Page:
Wyatt Earp was born 19 March 1848 in Monmouth, Illinois, but he accompanied his family to California in his teens. However, he was not very long in California before he decided to go to an area where he hoped to strike it rich quick: Prescott, Arizona. He was there from 1866 to 1868, after which he worked awhile in Wyoming. Then he moved to Lamar, Missouri, where he met and married a beautiful young woman by the name of Urilla Sutherland, who died of typhoid a short time after the marriage. Wyatt apparently became bitter about her death and committed a crime: horse theft. He was arrested in 1871 in Ft. Gibson, Indian Territory, for this offense. He jumped bail.
By the winter of 1873 Wyatt was hunting buffalo along Peace Creek, Kansas, but he found the job quite distasteful. He finally went to Wichita in April or May 1874. He joined the police force there in 1875. He found he was quite successful at this new occupation. He made quite a name for himself when he was eventually hired to the police force at Dodge City, Kansas, (1876) where he worked with Bat Masterson. Nevertheless, by 1880 he decided to return to Arizona where, again, he hoped to make a fortune in the mines at Tombstone. It was apparently around this time that he also became acquainted with the Globe area. One of his most ardent supporters was John Clum, who ran the Tombstone Epitaph. Clum had been Apache Indian agent at San Carlos just before he moved to Tombstone in 1877.
It was in Tombstone, of course, that Wyatt had his famous shoot-out near (NOT at) the O.K. Corral on 26 October 1881. This shoot-out has truly become legendary. I suggest that you read Glenn G. Boyer's Wyatt Earp's Tombstone Vendetta, (Honolulu: Talei Publishers, 1993) to really find out what happened there and afterwards. It's quite a sanguinary tale.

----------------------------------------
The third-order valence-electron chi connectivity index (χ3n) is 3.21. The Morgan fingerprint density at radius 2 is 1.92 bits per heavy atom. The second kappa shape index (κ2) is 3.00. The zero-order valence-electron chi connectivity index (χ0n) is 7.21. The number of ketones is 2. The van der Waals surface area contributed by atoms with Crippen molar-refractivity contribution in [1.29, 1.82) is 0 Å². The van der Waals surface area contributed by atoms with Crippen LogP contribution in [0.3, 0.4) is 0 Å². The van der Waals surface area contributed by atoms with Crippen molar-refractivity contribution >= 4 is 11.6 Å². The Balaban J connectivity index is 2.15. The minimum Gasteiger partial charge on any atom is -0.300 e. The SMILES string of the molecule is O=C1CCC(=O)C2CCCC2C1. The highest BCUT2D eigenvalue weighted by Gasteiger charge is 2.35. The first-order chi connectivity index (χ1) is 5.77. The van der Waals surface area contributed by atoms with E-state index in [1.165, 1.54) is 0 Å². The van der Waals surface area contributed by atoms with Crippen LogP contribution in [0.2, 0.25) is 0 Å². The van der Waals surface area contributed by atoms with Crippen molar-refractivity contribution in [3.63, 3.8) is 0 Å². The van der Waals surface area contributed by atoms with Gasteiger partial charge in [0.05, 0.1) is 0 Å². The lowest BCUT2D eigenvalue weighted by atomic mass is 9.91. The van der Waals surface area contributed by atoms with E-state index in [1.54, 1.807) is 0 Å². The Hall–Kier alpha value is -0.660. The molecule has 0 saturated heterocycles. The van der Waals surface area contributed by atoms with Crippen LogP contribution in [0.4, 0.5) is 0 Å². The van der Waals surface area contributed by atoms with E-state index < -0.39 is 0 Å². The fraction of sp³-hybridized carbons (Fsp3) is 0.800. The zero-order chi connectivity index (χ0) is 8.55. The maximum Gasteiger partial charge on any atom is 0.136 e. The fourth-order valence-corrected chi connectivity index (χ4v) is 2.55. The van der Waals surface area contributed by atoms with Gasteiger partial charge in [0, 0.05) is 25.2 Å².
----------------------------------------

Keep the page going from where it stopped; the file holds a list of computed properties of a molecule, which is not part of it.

Anyway, after the Tombstone incident Wyatt went to Silver City, then to Albuquerque, then Las Vegas (all in New Mexico), and finally to Colorado. In 1883 he was back in Dodge City, but he stayed there only a short time. In 1884 he became a saloon-keeper at Coeur d'Alene, Idaho.
Ever restless, Wyatt continued to work at various occupations in San Diego, San Francisco, and Oakland, California. By 1898 he was in the Klondike gold rush. He was still living in Nome, Alaska, in 1900. He came back to the "lower 48" a while after, and was in Tonopah, and Goldfield, Nevada, by 1905. Finally, he settled in Los Angeles in 1906.
Wyatt Earp, famous lawman, but rather unsavory soul, died 13 January 1929 in Los Angeles. His legend seems to be far bigger than the actual man.
I would like to add a little footnote to this quite cursory bio. It is about one of Wyatt's "women": Mattie Blaylock. She deserves more attention than is usually given to her.
It is quite well-known that Wyatt Earp met a young lady in Tombstone whom he quickly fell in love with: Josephine Marcus. However, he had been living for quite some time before that with Cely Ann "Mattie" Blaylock. After the shootout in Tombstone the relationship between Wyatt and Mattie was badly strained. Mattie still considered herself ,"Mrs. Wyatt Earp," and she always introduced herself with that name, but Wyatt now consorted more with Josephine.
Mattie had a bad habit of booze and "laudanum," an opium-derived drug, and she quickly deteriorated. She moved to the small, but famous, boomtown of Pinal City, Arizona (located near what is now Superior--at the same site as the Boyce Thompson Arboretum). On 4 July 1888 Mattie Blaylock, age 38, was found dead in her apartment there, after she had spent the night drinking and dosing on laudanum. An empty bottle of the drug ws found at her side. She had died alone, spurned and forgotten, in a town that was itself to disappear that very same year.
The current town of Superior, near the site of old Pinal City, is only a half-hour from Globe--just on the other side of the beautiful Pinal Mountains.
Web site about the Boyce Thompson Southwestern Arboretum near Superior (located not far from the site of old Pinal City).http://oldwesthistory.net/page23.html
Site about Wyatt Earp
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